• Qt Quick Performance Improvements with Qt 5.12 LTS

    Qt 5.9 LTS already shows a great improvement of the overall performance compared to the previous long-term supported Qt 5.6 LTS release. These are summarized in a blog post about Performance Improvements with Qt 5.9 LTS and Qt Quick Performance Improvements on 64-bit ARM. With Qt 5.12 LTS we have continued to tune these further and taken a deeper look into the areas of QML engine memory consumption and JavaScript performance.

    Qt 5.9 LTS already shows a great improvement of the overall performance compared to the previous long-term supported Qt 5.6 LTS release. These are summarized in a blog post about Performance Improvements with Qt 5.9 LTS and Qt Quick Performance Improvements on 64-bit ARM. With Qt 5.12 LTS we have continued to tune these further and taken a deeper look into the areas of QML engine memory consumption and JavaScript performance.

  • Qt 5.12 Lowering The QML Memory Consumption, Better JavaScript Performance

    As part of The Qt Company's ongoing improvements to their tool-kit and with Qt 5.12 being an LTS release, this cycle they focused a lot on improving the performance.

    Qt 5.12 LTS will be releasing in the next few weeks and as part of their performance push they have been working to lowering the memory consumption of the QML engine. The QML data structures have been optimized to reduce their size and better handling around cached objects.

  • Qt Creator 4.8 Beta2 released

    We are happy to announce the release of Qt Creator 4.8.0 Beta2!

    This release comes with the many fixes that we have done since our first Beta release.

    Additionally we upgraded the LLVM for the Clang code model to version 7.0, and our binary packages to the Qt 5.12 prerelease.

Server News: SAP and Red Hat

Filed under
Server

Games: Atomic Society, Spellcaster University, Banner Saga, ZED, Undead Horde, Slay the Spire, Sipho

Filed under
Gaming
  • Atomic Society, a post-apocalyptic city building strategy game will come to Linux

    Atomic Society recently entered Early Access on Steam and the developer Far Road Games said it will be coming to Linux.

    What's interesting, is that even though users have been talking about playing it using Steam Play, the developer made it clear they're working on a native Linux build. On the Steam forum, they said "Yep, official support is planned as soon as we're a bit more on top of the content with the Windows version (being a tiny team we prefer to limit our debugging focus to 1 version at a time).".

    Really good to see that, sounds like an interesting game.

  • Spellcaster University will have you build a university of mages, will support Linux

    You're a wizard harry! Spellcaster University, currently on Kickstarter is a management game where you will be tasked with building a university of mages.

  • Stoic have now removed the Linux version of The Banner Saga, in favour of Steam Play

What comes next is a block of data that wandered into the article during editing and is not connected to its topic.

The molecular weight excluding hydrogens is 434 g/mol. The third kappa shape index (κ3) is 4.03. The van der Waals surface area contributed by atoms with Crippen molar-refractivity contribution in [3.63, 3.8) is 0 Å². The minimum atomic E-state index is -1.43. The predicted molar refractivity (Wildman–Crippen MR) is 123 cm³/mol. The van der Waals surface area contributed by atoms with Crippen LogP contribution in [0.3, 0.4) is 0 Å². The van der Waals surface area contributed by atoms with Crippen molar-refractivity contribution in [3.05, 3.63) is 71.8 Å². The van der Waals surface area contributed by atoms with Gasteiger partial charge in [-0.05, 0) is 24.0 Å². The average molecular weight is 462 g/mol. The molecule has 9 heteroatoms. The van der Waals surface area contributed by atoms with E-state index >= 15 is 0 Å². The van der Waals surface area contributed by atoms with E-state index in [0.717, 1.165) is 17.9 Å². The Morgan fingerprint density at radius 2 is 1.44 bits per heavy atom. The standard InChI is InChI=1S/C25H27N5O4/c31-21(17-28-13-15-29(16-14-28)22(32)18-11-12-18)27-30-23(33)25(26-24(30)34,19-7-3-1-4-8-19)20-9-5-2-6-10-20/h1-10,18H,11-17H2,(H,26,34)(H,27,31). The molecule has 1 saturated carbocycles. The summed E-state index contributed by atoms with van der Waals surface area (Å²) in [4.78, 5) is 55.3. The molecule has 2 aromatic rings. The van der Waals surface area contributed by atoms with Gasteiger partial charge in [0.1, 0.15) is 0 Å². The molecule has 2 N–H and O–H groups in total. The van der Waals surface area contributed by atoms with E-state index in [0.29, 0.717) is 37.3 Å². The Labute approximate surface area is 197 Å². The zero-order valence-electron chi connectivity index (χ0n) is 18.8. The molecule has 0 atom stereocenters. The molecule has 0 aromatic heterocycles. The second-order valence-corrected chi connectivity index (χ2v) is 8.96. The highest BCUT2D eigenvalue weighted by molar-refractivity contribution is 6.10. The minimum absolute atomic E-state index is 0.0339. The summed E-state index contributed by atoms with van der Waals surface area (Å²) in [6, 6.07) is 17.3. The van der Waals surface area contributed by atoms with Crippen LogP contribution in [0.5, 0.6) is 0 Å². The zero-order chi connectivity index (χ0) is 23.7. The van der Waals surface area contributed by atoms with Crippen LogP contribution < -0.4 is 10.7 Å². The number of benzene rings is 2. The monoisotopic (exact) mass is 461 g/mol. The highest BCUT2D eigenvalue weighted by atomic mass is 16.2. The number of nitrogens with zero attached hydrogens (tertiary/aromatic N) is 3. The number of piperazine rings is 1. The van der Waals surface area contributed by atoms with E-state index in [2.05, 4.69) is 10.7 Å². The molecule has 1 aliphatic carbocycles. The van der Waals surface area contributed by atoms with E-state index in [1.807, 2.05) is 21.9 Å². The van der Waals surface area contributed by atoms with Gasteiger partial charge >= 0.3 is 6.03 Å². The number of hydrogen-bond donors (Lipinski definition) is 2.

News I'm not quite surprised by. Stoic have now officially removed the Linux version of The Banner Saga on Steam in favour of leveraging Valve's Steam Play.

    Why am I not surprised? Well, they already removed actual support for the original The Banner Saga and so we weren't going to be getting an further updates and the sequels were not coming to Linux. So, with that in mind, this news isn't really coming out of the blue. The problem is, they used an external porter for the original who went out of business and on top of that they also use Adobe AIR which was discontinued for Linux back in 2011.

  • ZED, the surreal adventure game has a new trailer and partnership with Cyan

    ZED, the adventure and puzzle game whose team includes some of the creative forces behind Myst and many other popular games that was funded on Kickstarter has a brand new trailer and publishing partnership.

    For a little history, ZED was funded thanks to some help from the Linux gaming community. Our contributor BTRE interviewed Eagre Games back in 2016, with the developer publicly thanking us here at GOL (and the wider Linux gaming community) for helping them reach their funding goal.

  • Undead Horde has a fresh trailer, developer still aiming for a simultaneous release for Linux

    Undead Horde is what the developer 10tons Ltd are calling a "necromantic action game" and I have to admit it looks rather fun to raise an undead army.

    Firstly, when I spoke to the developer yesterday they said "Hopefully we can do a simultaneous release on all Steam platforms!" when asked about Linux support. Considering they've been getting their previous games on Linux, I don't doubt that.

  • The truly excellent roguelike card game 'Slay the Spire' now has the final content in

    Slay the Spire, a mix of a card-based strategy game with a roguelike has now added in the final content and my love of this game continues.